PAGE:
RTU quality is the next logical step. Pharmaceutical manufacturers outsourcing RTU components can thereby also eliminate the need to invest in sterilization equipment and the regular revalidation of this process. The sterility and shelf-life of the products are certified by the primary packaging supplier. While prefillable syringe systems are always ETO-sterilized, plunger stoppers undergo mainly gamma irradiation. A validated gamma sterilization process has to provide a minimum sterility assurance of 10. Dose mapping and setting have to conform to ISO 111337-2. In general, a package transport simulation and integrity validation should be performed on the sterilized goods, and an expiration date has to be stated (Figure 2).
RTF syringe systems, including sterile plunger stoppers, have already been available for many years. In recent years, pharmaceutical rubber suppliers have recognized this trend and now offer a broad range of RTU (either gamma or steam-steamsterilized) rubber components on their own. Glass suppliers have now begun working on RTU glass vials. Also in recent years, customer interest regarding RTU glass vials did increase. The first glass suppliers did address this developing RTU glass vial offerings.
TREND 2: INCREASINGLY STRINGENT QUALITY REQUIREMENTS
Regulatory authorities all over the world are paying greater attention to the use of appropriate primary packaging materials with the consequence that standards have become very comprehensive and detailed. In 1997, the European pharmacopeia included 19 pages on primary packaging materials. Eight years later, the number of pages had nearly tripled to 53. Within the same time frame, regulatory authorities around the globe issued new guidelines dedicated to primary packaging materials, such as the Container Closure Guideline published by the FDA in 1999 and the EMA Guideline on Plastic Immediate Packaging Materials dated 2005.1,2 Another example is the DIN ISO standard 15378 “Primary packaging materials for medicinal products ““ Particular requirements for the application of ISO 9001:2000, with reference to Good Manufacturing Practice (GMP)” dated 2006. The primary packaging industry has coped with these increasingly tough regulatory requirements by enlarging quality departments, installing dedicated regulatory affairs functions and intensifying technical support. ISO 15378-compliant production is nowadays standard practice in the European and US primary packaging industry.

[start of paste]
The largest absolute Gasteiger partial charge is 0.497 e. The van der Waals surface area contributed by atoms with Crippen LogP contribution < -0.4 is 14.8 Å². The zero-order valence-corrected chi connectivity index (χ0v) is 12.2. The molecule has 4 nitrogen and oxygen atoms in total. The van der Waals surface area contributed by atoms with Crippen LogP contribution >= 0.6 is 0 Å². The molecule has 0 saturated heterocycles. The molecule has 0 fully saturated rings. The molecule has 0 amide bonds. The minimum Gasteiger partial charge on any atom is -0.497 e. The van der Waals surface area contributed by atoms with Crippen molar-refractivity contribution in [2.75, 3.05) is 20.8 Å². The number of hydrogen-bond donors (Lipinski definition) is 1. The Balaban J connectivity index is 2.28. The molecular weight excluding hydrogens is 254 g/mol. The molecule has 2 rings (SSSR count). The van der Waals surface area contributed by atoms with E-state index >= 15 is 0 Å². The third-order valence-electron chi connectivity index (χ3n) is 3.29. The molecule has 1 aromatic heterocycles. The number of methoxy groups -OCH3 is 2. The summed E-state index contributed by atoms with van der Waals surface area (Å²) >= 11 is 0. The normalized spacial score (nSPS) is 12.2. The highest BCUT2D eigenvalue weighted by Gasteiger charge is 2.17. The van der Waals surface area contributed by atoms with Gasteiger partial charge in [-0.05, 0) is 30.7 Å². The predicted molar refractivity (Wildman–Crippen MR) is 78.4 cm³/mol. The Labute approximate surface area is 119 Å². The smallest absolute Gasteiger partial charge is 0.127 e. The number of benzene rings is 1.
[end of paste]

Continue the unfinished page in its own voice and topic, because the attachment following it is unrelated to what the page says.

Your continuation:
Quality requirements for glass containers, which are likely to be tightened up, include specifications regarding the particle load, lower rates of cracks or cosmetic defects, and smaller dimensional tolerances. Prefillable syringes are associated with specific requirements, such as low hold-up volumes and reduced tungsten or siliconization levels. The tungsten oxide contamination resulting from the forming process of the bore inside the syringe cone can, for example, be avoided using pins made from other metals in the forming process. No official tungsten limit exists as yet. An upper limit of 500 ppb is under discussion. Superior quality requirements on the cosmetic and dimensional side can be met by improved manufacturing processes, the introduction of comprehensive process control with camera systems, and packaging inside clean rooms. Automated visual inspections to check for dimensional and cosmetic defects allow constant sorting performance with high reliability and output. Inevitable negative side effects are the cost of the equipment and a proper sorting process qualification to avoid an excessive scrap rate due to false rejects. Rubber component suppliers have developed similar visual inspection procedures.
TREND 3: GROWING SYSTEM COMPLEXITY